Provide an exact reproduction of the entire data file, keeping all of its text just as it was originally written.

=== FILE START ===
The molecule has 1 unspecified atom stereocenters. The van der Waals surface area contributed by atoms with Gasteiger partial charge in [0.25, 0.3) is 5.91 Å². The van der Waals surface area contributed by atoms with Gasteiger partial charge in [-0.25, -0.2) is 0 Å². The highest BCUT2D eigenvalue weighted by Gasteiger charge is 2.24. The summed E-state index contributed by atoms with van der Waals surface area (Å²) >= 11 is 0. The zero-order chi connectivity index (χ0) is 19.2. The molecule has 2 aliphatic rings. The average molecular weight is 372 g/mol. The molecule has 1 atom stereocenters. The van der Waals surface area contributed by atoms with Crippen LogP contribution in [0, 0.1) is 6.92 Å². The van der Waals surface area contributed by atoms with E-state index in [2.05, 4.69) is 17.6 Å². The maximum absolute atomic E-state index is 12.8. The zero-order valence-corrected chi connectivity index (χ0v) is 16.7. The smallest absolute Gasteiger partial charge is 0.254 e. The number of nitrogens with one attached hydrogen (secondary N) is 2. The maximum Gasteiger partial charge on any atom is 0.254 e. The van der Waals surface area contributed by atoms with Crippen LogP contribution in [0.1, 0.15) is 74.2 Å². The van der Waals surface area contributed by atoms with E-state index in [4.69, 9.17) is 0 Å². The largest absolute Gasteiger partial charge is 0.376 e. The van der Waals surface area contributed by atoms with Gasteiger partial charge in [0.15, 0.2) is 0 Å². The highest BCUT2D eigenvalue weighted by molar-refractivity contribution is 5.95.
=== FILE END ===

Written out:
The molecule has 1 unspecified atom stereocenters. The van der Waals surface area contributed by atoms with Gasteiger partial charge in [0.25, 0.3) is 5.91 Å². The van der Waals surface area contributed by atoms with Gasteiger partial charge in [-0.25, -0.2) is 0 Å². The highest BCUT2D eigenvalue weighted by Gasteiger charge is 2.24. The summed E-state index contributed by atoms with van der Waals surface area (Å²) >= 11 is 0. The zero-order chi connectivity index (χ0) is 19.2. The molecule has 2 aliphatic rings. The average molecular weight is 372 g/mol. The molecule has 1 atom stereocenters. The van der Waals surface area contributed by atoms with Crippen LogP contribution in [0, 0.1) is 6.92 Å². The van der Waals surface area contributed by atoms with E-state index in [2.05, 4.69) is 17.6 Å². The maximum absolute atomic E-state index is 12.8. The zero-order valence-corrected chi connectivity index (χ0v) is 16.7. The smallest absolute Gasteiger partial charge is 0.254 e. The number of nitrogens with one attached hydrogen (secondary N) is 2. The maximum Gasteiger partial charge on any atom is 0.254 e. The van der Waals surface area contributed by atoms with Crippen LogP contribution in [0.1, 0.15) is 74.2 Å². The van der Waals surface area contributed by atoms with E-state index in [4.69, 9.17) is 0 Å². The largest absolute Gasteiger partial charge is 0.376 e. The van der Waals surface area contributed by atoms with Gasteiger partial charge in [0.15, 0.2) is 0 Å². The highest BCUT2D eigenvalue weighted by molar-refractivity contribution is 5.95.